Women more likely to overdose than men
The Center for Disease Control has found that 18 women die every day in the U.S. from opiate pain pill overdoses.
It appears the knowledge about prescription drug abuse has increased, however, so have the incidents of abuse and overdose ... especially among women.
According to The New York Times, womens deaths from prescription opiates (vicodin, oxycontin, hydrocodone) have risen five-fold since 1999. The CDC reports a significant increase in painkiller abuse in women, but this increase has not been seen in the opposite sex.
Working in a large metropolitan jail, I often see individuals who started abusing opiates after being prescribed (or over-prescribed) the medications by their doctors. They soon need increased amounts of the medication to maintain the same euphoric feelings after tolerance to the substance has been created. Buying opiate pain pills on the street can be very expensive. A 2011 CNN report found that vicodin sold for between $5 and $25 per pill on the street and one pill of oxycontin went for between $50 and $80.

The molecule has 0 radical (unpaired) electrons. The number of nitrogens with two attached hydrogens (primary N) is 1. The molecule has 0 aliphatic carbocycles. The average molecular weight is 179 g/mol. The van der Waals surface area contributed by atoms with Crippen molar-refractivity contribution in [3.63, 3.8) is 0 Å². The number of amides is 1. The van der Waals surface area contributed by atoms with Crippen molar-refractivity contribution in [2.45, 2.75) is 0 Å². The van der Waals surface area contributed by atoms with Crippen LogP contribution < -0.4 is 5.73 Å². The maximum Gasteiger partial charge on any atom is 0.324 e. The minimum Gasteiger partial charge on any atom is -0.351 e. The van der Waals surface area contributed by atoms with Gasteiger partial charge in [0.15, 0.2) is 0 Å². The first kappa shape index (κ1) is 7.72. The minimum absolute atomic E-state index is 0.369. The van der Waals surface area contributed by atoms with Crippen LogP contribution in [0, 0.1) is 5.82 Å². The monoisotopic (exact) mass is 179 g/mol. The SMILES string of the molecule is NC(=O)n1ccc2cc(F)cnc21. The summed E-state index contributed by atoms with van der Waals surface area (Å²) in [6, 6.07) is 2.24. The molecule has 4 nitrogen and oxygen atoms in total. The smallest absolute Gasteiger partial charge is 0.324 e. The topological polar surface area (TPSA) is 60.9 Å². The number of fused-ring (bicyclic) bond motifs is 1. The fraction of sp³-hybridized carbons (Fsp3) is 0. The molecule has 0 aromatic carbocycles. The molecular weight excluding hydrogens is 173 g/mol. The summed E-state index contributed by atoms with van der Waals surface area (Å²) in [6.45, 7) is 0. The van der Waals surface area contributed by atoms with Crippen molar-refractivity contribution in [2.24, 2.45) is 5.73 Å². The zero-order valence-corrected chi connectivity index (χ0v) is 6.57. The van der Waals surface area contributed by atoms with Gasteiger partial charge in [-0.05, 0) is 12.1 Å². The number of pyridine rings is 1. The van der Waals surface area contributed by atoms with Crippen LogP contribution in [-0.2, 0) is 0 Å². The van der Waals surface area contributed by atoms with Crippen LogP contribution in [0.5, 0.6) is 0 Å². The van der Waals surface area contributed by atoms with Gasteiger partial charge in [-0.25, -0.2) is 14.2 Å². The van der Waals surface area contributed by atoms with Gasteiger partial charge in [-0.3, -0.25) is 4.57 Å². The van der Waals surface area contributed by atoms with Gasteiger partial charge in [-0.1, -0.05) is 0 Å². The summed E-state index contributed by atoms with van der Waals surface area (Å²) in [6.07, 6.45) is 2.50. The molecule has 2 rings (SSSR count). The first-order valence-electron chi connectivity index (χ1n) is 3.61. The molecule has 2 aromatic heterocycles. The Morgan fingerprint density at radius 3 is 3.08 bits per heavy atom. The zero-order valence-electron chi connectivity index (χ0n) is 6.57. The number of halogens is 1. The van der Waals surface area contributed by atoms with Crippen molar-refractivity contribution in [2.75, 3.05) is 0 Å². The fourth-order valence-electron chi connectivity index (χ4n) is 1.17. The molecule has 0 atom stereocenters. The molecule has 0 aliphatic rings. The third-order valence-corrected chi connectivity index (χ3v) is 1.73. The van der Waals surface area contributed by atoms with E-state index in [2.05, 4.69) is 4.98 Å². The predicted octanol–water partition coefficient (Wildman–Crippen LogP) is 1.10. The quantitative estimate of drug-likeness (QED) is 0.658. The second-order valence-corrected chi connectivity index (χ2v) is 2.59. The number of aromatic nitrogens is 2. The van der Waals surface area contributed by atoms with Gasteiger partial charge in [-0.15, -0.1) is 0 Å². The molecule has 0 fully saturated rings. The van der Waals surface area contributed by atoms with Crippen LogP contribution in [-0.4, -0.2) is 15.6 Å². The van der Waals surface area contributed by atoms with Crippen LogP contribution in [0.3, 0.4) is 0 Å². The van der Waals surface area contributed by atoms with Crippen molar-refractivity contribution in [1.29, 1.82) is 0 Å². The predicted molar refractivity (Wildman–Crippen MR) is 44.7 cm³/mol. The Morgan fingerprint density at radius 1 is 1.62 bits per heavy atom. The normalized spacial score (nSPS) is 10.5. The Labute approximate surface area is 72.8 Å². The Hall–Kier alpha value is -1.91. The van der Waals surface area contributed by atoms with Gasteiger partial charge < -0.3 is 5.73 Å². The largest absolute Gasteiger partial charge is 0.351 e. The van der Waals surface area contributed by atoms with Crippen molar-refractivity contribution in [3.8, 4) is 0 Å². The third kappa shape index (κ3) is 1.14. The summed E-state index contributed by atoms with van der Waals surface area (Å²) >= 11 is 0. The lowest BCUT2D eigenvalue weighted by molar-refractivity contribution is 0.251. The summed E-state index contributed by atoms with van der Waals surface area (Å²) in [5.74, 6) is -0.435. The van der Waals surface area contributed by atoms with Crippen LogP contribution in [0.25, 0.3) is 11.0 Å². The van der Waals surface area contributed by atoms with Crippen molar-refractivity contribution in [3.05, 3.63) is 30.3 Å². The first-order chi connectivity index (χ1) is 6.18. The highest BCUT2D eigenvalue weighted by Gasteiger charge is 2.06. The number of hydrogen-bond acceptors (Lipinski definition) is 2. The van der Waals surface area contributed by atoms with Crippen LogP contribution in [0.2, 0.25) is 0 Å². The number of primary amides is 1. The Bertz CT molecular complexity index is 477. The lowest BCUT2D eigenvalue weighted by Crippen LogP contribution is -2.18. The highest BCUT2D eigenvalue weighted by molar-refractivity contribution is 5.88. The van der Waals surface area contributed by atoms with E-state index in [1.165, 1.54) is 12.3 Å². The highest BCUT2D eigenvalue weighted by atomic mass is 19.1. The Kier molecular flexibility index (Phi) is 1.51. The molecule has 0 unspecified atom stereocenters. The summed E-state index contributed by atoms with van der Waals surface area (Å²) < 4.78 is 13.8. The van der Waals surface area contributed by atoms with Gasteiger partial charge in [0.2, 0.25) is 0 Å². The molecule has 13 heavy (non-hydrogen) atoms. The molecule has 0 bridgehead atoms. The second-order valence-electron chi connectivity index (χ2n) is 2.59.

Once the costs become unimaginable, individuals may turn to the cheaper alternative, heroin, which tends to drastically intensify their addiction.
There are a variety of possible explanations for this gender disparity. However, the significance of these numbers is that addiction and overdose from opiates is on the rise. We need to be aware of this issue and get help for ourselves or others if we suspect prescription drug misuse.
Teal Bohrer, Lake Oswego, has a masters degree in addiction counseling from Lewis & Clark College and is currently pursuing a doctoral degree in counseling education from Oregon State University. She sees individuals for a variety of issues at her local private practice.Add a comment